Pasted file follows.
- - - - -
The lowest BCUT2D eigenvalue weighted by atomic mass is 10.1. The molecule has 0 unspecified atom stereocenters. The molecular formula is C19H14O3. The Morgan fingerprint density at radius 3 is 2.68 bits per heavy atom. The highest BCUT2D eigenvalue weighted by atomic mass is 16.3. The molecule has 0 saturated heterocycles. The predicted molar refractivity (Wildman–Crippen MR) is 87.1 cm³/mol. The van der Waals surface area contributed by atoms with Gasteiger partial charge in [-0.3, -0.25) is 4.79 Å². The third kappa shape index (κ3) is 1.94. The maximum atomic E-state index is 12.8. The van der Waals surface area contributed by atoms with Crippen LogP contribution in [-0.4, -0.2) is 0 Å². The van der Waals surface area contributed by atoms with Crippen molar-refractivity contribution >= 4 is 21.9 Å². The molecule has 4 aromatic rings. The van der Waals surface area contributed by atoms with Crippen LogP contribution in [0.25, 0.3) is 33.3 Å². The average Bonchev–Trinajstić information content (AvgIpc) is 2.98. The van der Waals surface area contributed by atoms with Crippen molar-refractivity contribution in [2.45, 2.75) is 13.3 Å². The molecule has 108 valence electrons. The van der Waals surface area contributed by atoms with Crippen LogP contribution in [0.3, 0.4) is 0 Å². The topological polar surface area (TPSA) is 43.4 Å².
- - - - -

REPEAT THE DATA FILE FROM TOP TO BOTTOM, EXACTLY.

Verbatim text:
The lowest BCUT2D eigenvalue weighted by atomic mass is 10.1. The molecule has 0 unspecified atom stereocenters. The molecular formula is C19H14O3. The Morgan fingerprint density at radius 3 is 2.68 bits per heavy atom. The highest BCUT2D eigenvalue weighted by atomic mass is 16.3. The molecule has 0 saturated heterocycles. The predicted molar refractivity (Wildman–Crippen MR) is 87.1 cm³/mol. The van der Waals surface area contributed by atoms with Gasteiger partial charge in [-0.3, -0.25) is 4.79 Å². The third kappa shape index (κ3) is 1.94. The maximum atomic E-state index is 12.8. The van der Waals surface area contributed by atoms with Crippen LogP contribution in [-0.4, -0.2) is 0 Å². The van der Waals surface area contributed by atoms with Crippen molar-refractivity contribution >= 4 is 21.9 Å². The molecule has 4 aromatic rings. The van der Waals surface area contributed by atoms with Crippen LogP contribution in [0.25, 0.3) is 33.3 Å². The average Bonchev–Trinajstić information content (AvgIpc) is 2.98. The van der Waals surface area contributed by atoms with Crippen molar-refractivity contribution in [2.45, 2.75) is 13.3 Å². The molecule has 108 valence electrons. The van der Waals surface area contributed by atoms with Crippen LogP contribution in [0.3, 0.4) is 0 Å². The topological polar surface area (TPSA) is 43.4 Å².